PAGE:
Neutering good for dog’s long-term health

I finally took my golden retriever in to get neutered since he recently turned 2. The real reason I finally went ahead with the surgery is because he grew what looked like another dark nail between two toes on his right front foot and it had become painful for him to walk at times. He also seemed to spend a lot of time licking at the thing. My vet looked at it and thought it could be a growth caused by a virus. He suggested surgery to remove it and make my dog ​​comfortable and said that while it could grow back, it was not likely. Since this weird nail was being removed, I agreed to neuter my dog ​​as well. What do you think, will this funky nail grow back? What is the cause of what my dog ​​developed and how common is this? Since the surgery, my dog ​​has been much more comfortable at home, and we should get the biopsy back any day now. Was this biopsy expense really necessary? While I’m asking, are there any negative effects to getting my dog ​​neutered? Thanks for your guidance.

While not very common, the lesion you describe is not that unusual. I have seen them periodically throughout my career. It sounds as if your dog developed something known as a cutaneous horn. These often develop secondary to a virus known as a papillomavirus. There are other names used to describe these lesions as well and the lesions can develop anywhere on the back, the tail or the legs. Some of the names include cornified epithelioma, footpad hyperkeratosis if it emanated from the pad, or keratoacanthoma. Oncology studies suggest they are more common in male dogs and that fits in your case. When located between the toes, it can be mistaken for an extra nail. These growths are usually benign but if not surgically removed can turn into a malignancy as well, such as a squamous cell carcinoma and chronic chewing by a dog or irritating the lesion can lead to secondary infections. Usually seen in middle-aged dogs, I am surprised that your younger dog developed this growth, but anything is possible. If properly excised with good margins, it should not grow back and this is another reason, besides being sure of the diagnosis, why the biopsy was recommended and done. What’s most important is that your dog is now comfortable, and everything seems to be on the mend. As for the neutering, there are no specific negative effects to it and, if anything, it will improve your dog’s health over the long term.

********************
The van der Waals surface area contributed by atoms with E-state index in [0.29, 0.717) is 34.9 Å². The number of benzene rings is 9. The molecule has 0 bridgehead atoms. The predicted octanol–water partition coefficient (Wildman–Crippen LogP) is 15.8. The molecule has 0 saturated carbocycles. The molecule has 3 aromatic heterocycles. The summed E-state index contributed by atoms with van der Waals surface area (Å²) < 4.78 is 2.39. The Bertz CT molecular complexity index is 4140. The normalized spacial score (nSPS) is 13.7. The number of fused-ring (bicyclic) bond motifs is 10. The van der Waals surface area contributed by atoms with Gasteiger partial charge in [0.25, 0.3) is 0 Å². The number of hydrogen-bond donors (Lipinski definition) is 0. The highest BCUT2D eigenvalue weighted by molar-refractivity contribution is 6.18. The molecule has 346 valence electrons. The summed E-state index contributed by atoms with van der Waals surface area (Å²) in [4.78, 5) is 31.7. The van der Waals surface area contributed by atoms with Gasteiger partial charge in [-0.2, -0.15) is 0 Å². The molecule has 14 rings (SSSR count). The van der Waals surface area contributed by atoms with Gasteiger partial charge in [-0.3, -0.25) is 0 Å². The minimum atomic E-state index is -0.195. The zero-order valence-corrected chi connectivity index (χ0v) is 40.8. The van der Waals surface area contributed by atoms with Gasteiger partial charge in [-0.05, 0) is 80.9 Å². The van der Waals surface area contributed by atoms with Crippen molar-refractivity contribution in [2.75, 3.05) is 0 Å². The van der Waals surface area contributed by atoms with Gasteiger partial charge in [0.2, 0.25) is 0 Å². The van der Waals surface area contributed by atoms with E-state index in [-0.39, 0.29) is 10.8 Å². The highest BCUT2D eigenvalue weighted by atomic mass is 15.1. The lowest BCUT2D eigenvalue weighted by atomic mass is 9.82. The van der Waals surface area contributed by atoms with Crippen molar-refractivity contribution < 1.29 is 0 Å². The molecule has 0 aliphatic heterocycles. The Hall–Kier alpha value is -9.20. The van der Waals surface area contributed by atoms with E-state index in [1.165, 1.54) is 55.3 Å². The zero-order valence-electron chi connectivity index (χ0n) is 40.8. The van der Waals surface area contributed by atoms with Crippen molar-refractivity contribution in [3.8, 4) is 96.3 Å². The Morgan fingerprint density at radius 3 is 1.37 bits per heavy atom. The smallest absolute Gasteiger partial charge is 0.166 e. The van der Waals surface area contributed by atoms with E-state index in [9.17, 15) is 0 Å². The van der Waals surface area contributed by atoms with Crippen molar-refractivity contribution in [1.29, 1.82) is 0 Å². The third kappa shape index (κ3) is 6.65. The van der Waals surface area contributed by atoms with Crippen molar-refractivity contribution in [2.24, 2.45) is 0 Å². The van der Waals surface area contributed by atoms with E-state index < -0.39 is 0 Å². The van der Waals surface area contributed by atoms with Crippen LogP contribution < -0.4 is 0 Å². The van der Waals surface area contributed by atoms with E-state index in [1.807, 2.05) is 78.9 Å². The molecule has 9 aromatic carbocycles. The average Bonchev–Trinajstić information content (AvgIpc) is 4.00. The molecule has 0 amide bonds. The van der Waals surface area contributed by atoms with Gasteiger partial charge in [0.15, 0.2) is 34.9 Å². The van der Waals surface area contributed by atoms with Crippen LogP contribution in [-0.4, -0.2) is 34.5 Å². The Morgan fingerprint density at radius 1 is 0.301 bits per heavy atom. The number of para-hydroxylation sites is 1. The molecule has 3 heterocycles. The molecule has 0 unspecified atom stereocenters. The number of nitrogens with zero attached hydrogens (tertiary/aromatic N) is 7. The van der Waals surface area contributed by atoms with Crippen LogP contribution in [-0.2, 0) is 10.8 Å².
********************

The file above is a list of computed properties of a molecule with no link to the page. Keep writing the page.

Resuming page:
dr John de Jong owns and operates the Boston Mobile Veterinary Clinic. He can be reached at 781-899-9994.